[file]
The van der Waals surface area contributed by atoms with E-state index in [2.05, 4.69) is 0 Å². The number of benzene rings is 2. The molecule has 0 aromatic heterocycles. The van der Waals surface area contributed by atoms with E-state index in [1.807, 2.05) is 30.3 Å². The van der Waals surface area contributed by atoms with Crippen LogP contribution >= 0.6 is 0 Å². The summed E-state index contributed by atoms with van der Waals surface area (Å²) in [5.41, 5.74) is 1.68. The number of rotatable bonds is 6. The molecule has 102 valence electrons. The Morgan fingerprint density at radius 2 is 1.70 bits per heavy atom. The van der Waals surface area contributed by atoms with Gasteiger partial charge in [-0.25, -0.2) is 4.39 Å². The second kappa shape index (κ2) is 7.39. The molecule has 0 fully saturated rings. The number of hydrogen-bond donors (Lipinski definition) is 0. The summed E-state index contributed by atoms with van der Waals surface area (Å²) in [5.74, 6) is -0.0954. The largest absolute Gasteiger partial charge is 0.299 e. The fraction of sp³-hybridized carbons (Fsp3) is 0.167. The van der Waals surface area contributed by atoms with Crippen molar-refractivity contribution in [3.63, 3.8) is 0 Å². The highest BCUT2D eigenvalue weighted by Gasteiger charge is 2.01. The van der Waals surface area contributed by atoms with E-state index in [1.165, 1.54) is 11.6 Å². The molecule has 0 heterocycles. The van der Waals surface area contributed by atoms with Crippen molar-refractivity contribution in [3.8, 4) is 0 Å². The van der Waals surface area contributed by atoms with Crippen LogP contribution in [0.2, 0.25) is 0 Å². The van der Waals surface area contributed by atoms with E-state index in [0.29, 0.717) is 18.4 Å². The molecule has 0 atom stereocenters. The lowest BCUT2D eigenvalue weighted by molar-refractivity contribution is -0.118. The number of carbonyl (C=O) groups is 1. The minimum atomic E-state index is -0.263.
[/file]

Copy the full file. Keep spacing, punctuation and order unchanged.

The van der Waals surface area contributed by atoms with E-state index in [2.05, 4.69) is 0 Å². The number of benzene rings is 2. The molecule has 0 aromatic heterocycles. The van der Waals surface area contributed by atoms with E-state index in [1.807, 2.05) is 30.3 Å². The van der Waals surface area contributed by atoms with Crippen LogP contribution >= 0.6 is 0 Å². The summed E-state index contributed by atoms with van der Waals surface area (Å²) in [5.41, 5.74) is 1.68. The number of rotatable bonds is 6. The molecule has 102 valence electrons. The Morgan fingerprint density at radius 2 is 1.70 bits per heavy atom. The van der Waals surface area contributed by atoms with Gasteiger partial charge in [-0.25, -0.2) is 4.39 Å². The second kappa shape index (κ2) is 7.39. The molecule has 0 fully saturated rings. The number of hydrogen-bond donors (Lipinski definition) is 0. The summed E-state index contributed by atoms with van der Waals surface area (Å²) in [5.74, 6) is -0.0954. The largest absolute Gasteiger partial charge is 0.299 e. The fraction of sp³-hybridized carbons (Fsp3) is 0.167. The van der Waals surface area contributed by atoms with Crippen molar-refractivity contribution in [3.63, 3.8) is 0 Å². The highest BCUT2D eigenvalue weighted by Gasteiger charge is 2.01. The van der Waals surface area contributed by atoms with E-state index in [1.165, 1.54) is 11.6 Å². The molecule has 0 heterocycles. The van der Waals surface area contributed by atoms with Crippen molar-refractivity contribution in [3.8, 4) is 0 Å². The van der Waals surface area contributed by atoms with Crippen LogP contribution in [0.2, 0.25) is 0 Å². The van der Waals surface area contributed by atoms with E-state index in [0.29, 0.717) is 18.4 Å². The molecule has 0 atom stereocenters. The lowest BCUT2D eigenvalue weighted by molar-refractivity contribution is -0.118. The number of carbonyl (C=O) groups is 1. The minimum atomic E-state index is -0.263.